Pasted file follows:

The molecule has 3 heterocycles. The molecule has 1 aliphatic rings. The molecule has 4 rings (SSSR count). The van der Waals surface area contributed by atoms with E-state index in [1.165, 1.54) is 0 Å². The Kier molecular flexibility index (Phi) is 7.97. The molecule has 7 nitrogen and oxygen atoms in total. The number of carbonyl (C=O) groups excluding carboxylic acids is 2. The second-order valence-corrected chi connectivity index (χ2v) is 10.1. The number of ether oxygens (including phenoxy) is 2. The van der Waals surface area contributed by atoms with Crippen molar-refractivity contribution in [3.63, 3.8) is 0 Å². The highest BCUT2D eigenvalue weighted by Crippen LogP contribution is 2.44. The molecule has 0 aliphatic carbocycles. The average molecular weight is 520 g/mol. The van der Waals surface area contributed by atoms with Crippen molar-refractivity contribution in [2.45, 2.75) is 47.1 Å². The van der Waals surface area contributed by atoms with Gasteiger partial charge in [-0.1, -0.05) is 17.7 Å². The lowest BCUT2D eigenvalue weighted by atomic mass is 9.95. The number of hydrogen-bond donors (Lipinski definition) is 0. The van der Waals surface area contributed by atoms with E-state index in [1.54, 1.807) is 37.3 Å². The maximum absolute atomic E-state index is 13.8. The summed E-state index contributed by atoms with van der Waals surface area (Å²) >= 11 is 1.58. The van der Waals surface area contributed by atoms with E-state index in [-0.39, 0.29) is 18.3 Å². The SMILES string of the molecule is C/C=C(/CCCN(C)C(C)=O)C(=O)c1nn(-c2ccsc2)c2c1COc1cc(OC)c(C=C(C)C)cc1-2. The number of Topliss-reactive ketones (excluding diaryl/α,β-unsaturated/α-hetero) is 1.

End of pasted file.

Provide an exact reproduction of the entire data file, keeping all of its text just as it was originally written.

The molecule has 3 heterocycles. The molecule has 1 aliphatic rings. The molecule has 4 rings (SSSR count). The van der Waals surface area contributed by atoms with E-state index in [1.165, 1.54) is 0 Å². The Kier molecular flexibility index (Phi) is 7.97. The molecule has 7 nitrogen and oxygen atoms in total. The number of carbonyl (C=O) groups excluding carboxylic acids is 2. The second-order valence-corrected chi connectivity index (χ2v) is 10.1. The number of ether oxygens (including phenoxy) is 2. The van der Waals surface area contributed by atoms with Crippen molar-refractivity contribution in [3.63, 3.8) is 0 Å². The highest BCUT2D eigenvalue weighted by Crippen LogP contribution is 2.44. The molecule has 0 aliphatic carbocycles. The average molecular weight is 520 g/mol. The van der Waals surface area contributed by atoms with Crippen molar-refractivity contribution in [2.45, 2.75) is 47.1 Å². The van der Waals surface area contributed by atoms with Gasteiger partial charge in [-0.1, -0.05) is 17.7 Å². The lowest BCUT2D eigenvalue weighted by atomic mass is 9.95. The number of hydrogen-bond donors (Lipinski definition) is 0. The van der Waals surface area contributed by atoms with E-state index in [1.54, 1.807) is 37.3 Å². The maximum absolute atomic E-state index is 13.8. The summed E-state index contributed by atoms with van der Waals surface area (Å²) >= 11 is 1.58. The van der Waals surface area contributed by atoms with E-state index in [-0.39, 0.29) is 18.3 Å². The SMILES string of the molecule is C/C=C(/CCCN(C)C(C)=O)C(=O)c1nn(-c2ccsc2)c2c1COc1cc(OC)c(C=C(C)C)cc1-2. The number of Topliss-reactive ketones (excluding diaryl/α,β-unsaturated/α-hetero) is 1.